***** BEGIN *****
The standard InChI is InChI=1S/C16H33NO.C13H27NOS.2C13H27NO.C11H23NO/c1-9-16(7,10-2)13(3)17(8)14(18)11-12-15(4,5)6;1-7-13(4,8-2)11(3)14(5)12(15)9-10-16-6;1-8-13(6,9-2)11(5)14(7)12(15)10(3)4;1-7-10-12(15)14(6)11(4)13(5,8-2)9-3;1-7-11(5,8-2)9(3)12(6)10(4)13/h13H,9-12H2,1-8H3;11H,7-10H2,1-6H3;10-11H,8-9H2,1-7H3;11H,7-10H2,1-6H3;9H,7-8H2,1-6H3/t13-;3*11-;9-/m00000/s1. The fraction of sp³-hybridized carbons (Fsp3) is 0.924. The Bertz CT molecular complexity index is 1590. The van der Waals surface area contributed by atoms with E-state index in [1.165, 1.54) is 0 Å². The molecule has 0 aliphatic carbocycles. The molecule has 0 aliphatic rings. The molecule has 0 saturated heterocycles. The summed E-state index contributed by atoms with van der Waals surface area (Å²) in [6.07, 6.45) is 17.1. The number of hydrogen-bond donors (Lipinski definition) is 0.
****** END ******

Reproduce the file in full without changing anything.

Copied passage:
The standard InChI is InChI=1S/C16H33NO.C13H27NOS.2C13H27NO.C11H23NO/c1-9-16(7,10-2)13(3)17(8)14(18)11-12-15(4,5)6;1-7-13(4,8-2)11(3)14(5)12(15)9-10-16-6;1-8-13(6,9-2)11(5)14(7)12(15)10(3)4;1-7-10-12(15)14(6)11(4)13(5,8-2)9-3;1-7-11(5,8-2)9(3)12(6)10(4)13/h13H,9-12H2,1-8H3;11H,7-10H2,1-6H3;10-11H,8-9H2,1-7H3;11H,7-10H2,1-6H3;9H,7-8H2,1-6H3/t13-;3*11-;9-/m00000/s1. The fraction of sp³-hybridized carbons (Fsp3) is 0.924. The Bertz CT molecular complexity index is 1590. The van der Waals surface area contributed by atoms with E-state index in [1.165, 1.54) is 0 Å². The molecule has 0 aliphatic carbocycles. The molecule has 0 aliphatic rings. The molecule has 0 saturated heterocycles. The summed E-state index contributed by atoms with van der Waals surface area (Å²) in [6.07, 6.45) is 17.1. The number of hydrogen-bond donors (Lipinski definition) is 0.